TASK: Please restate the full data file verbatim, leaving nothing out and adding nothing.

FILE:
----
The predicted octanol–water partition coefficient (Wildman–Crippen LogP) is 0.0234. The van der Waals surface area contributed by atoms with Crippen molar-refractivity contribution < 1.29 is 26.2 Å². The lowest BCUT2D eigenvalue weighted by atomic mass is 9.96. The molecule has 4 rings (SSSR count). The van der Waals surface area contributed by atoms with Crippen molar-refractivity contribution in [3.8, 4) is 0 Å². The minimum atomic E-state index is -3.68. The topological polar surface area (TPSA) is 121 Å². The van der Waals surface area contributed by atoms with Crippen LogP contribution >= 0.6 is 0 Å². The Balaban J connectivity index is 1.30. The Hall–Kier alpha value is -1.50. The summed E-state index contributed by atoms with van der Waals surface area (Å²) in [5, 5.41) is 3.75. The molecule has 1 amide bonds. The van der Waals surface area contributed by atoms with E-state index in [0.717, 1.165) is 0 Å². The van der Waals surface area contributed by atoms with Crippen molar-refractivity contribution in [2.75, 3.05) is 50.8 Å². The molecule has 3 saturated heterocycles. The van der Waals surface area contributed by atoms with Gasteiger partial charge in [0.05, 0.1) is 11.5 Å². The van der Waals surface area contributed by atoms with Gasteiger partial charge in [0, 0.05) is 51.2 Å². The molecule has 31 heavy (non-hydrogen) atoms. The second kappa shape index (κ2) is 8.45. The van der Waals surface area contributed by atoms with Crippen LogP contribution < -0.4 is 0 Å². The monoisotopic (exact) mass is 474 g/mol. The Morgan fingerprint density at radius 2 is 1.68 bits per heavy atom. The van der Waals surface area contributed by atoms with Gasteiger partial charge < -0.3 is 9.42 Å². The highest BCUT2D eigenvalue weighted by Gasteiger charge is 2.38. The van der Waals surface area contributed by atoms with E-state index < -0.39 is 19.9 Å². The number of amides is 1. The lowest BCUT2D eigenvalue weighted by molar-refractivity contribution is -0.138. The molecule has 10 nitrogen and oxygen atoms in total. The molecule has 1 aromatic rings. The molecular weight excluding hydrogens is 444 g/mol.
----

The predicted octanol–water partition coefficient (Wildman–Crippen LogP) is 0.0234. The van der Waals surface area contributed by atoms with Crippen molar-refractivity contribution < 1.29 is 26.2 Å². The lowest BCUT2D eigenvalue weighted by atomic mass is 9.96. The molecule has 4 rings (SSSR count). The van der Waals surface area contributed by atoms with Crippen molar-refractivity contribution in [3.8, 4) is 0 Å². The minimum atomic E-state index is -3.68. The topological polar surface area (TPSA) is 121 Å². The van der Waals surface area contributed by atoms with Crippen LogP contribution >= 0.6 is 0 Å². The Balaban J connectivity index is 1.30. The Hall–Kier alpha value is -1.50. The summed E-state index contributed by atoms with van der Waals surface area (Å²) in [5, 5.41) is 3.75. The molecule has 1 amide bonds. The van der Waals surface area contributed by atoms with E-state index in [0.717, 1.165) is 0 Å². The van der Waals surface area contributed by atoms with Crippen molar-refractivity contribution in [2.75, 3.05) is 50.8 Å². The molecule has 3 saturated heterocycles. The van der Waals surface area contributed by atoms with Gasteiger partial charge in [0.05, 0.1) is 11.5 Å². The van der Waals surface area contributed by atoms with Gasteiger partial charge in [0, 0.05) is 51.2 Å². The molecule has 31 heavy (non-hydrogen) atoms. The second kappa shape index (κ2) is 8.45. The van der Waals surface area contributed by atoms with Crippen LogP contribution < -0.4 is 0 Å². The monoisotopic (exact) mass is 474 g/mol. The Morgan fingerprint density at radius 2 is 1.68 bits per heavy atom. The van der Waals surface area contributed by atoms with Gasteiger partial charge < -0.3 is 9.42 Å². The highest BCUT2D eigenvalue weighted by Gasteiger charge is 2.38. The van der Waals surface area contributed by atoms with E-state index < -0.39 is 19.9 Å². The number of amides is 1. The lowest BCUT2D eigenvalue weighted by molar-refractivity contribution is -0.138. The molecule has 10 nitrogen and oxygen atoms in total. The molecule has 1 aromatic rings. The molecular weight excluding hydrogens is 444 g/mol.